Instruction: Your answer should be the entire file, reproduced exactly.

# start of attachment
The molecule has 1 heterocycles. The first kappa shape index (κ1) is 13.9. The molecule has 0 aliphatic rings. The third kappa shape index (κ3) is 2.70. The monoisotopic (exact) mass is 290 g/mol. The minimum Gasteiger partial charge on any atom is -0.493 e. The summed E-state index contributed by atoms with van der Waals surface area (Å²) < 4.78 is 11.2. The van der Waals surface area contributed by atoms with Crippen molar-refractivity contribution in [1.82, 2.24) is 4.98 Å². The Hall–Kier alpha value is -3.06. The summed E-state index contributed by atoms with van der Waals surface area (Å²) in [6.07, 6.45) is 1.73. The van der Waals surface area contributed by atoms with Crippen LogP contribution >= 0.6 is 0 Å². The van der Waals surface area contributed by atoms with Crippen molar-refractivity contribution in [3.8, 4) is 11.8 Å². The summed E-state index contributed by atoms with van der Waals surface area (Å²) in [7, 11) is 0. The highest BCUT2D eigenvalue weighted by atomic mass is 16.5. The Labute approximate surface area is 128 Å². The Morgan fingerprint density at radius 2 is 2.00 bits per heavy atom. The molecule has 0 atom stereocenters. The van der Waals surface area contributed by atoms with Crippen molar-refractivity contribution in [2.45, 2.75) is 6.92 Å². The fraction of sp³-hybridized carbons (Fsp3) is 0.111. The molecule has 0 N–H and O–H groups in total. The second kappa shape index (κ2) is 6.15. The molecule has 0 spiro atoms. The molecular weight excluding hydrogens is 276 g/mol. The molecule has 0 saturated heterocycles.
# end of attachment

The molecule has 1 heterocycles. The first kappa shape index (κ1) is 13.9. The molecule has 0 aliphatic rings. The third kappa shape index (κ3) is 2.70. The monoisotopic (exact) mass is 290 g/mol. The minimum Gasteiger partial charge on any atom is -0.493 e. The summed E-state index contributed by atoms with van der Waals surface area (Å²) < 4.78 is 11.2. The van der Waals surface area contributed by atoms with Crippen molar-refractivity contribution in [1.82, 2.24) is 4.98 Å². The Hall–Kier alpha value is -3.06. The summed E-state index contributed by atoms with van der Waals surface area (Å²) in [6.07, 6.45) is 1.73. The van der Waals surface area contributed by atoms with Crippen LogP contribution >= 0.6 is 0 Å². The van der Waals surface area contributed by atoms with Crippen molar-refractivity contribution in [3.8, 4) is 11.8 Å². The summed E-state index contributed by atoms with van der Waals surface area (Å²) in [7, 11) is 0. The highest BCUT2D eigenvalue weighted by atomic mass is 16.5. The Labute approximate surface area is 128 Å². The Morgan fingerprint density at radius 2 is 2.00 bits per heavy atom. The molecule has 0 atom stereocenters. The van der Waals surface area contributed by atoms with Crippen molar-refractivity contribution in [2.45, 2.75) is 6.92 Å². The fraction of sp³-hybridized carbons (Fsp3) is 0.111. The molecule has 0 N–H and O–H groups in total. The second kappa shape index (κ2) is 6.15. The molecule has 0 spiro atoms. The molecular weight excluding hydrogens is 276 g/mol. The molecule has 0 saturated heterocycles.